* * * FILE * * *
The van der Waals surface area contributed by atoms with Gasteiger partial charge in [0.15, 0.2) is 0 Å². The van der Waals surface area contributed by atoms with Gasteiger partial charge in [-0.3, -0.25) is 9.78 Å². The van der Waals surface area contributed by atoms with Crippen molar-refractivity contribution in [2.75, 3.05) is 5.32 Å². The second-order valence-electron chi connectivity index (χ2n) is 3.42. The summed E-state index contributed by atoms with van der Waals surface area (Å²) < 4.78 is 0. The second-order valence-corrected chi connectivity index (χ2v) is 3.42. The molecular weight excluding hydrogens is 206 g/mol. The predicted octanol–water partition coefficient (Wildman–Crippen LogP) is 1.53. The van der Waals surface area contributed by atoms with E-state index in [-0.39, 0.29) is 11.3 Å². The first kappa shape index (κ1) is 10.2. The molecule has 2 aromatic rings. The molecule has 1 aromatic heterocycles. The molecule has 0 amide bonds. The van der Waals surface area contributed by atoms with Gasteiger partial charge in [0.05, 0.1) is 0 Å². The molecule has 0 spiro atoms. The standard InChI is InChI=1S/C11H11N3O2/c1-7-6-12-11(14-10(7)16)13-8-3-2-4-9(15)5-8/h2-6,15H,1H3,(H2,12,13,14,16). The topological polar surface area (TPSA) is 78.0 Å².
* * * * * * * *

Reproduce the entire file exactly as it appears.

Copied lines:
The van der Waals surface area contributed by atoms with Gasteiger partial charge in [0.15, 0.2) is 0 Å². The van der Waals surface area contributed by atoms with Gasteiger partial charge in [-0.3, -0.25) is 9.78 Å². The van der Waals surface area contributed by atoms with Crippen molar-refractivity contribution in [2.75, 3.05) is 5.32 Å². The second-order valence-electron chi connectivity index (χ2n) is 3.42. The summed E-state index contributed by atoms with van der Waals surface area (Å²) < 4.78 is 0. The second-order valence-corrected chi connectivity index (χ2v) is 3.42. The molecular weight excluding hydrogens is 206 g/mol. The predicted octanol–water partition coefficient (Wildman–Crippen LogP) is 1.53. The van der Waals surface area contributed by atoms with E-state index in [-0.39, 0.29) is 11.3 Å². The first kappa shape index (κ1) is 10.2. The molecule has 2 aromatic rings. The molecule has 1 aromatic heterocycles. The molecule has 0 amide bonds. The van der Waals surface area contributed by atoms with Gasteiger partial charge in [0.05, 0.1) is 0 Å². The molecule has 0 spiro atoms. The standard InChI is InChI=1S/C11H11N3O2/c1-7-6-12-11(14-10(7)16)13-8-3-2-4-9(15)5-8/h2-6,15H,1H3,(H2,12,13,14,16). The topological polar surface area (TPSA) is 78.0 Å².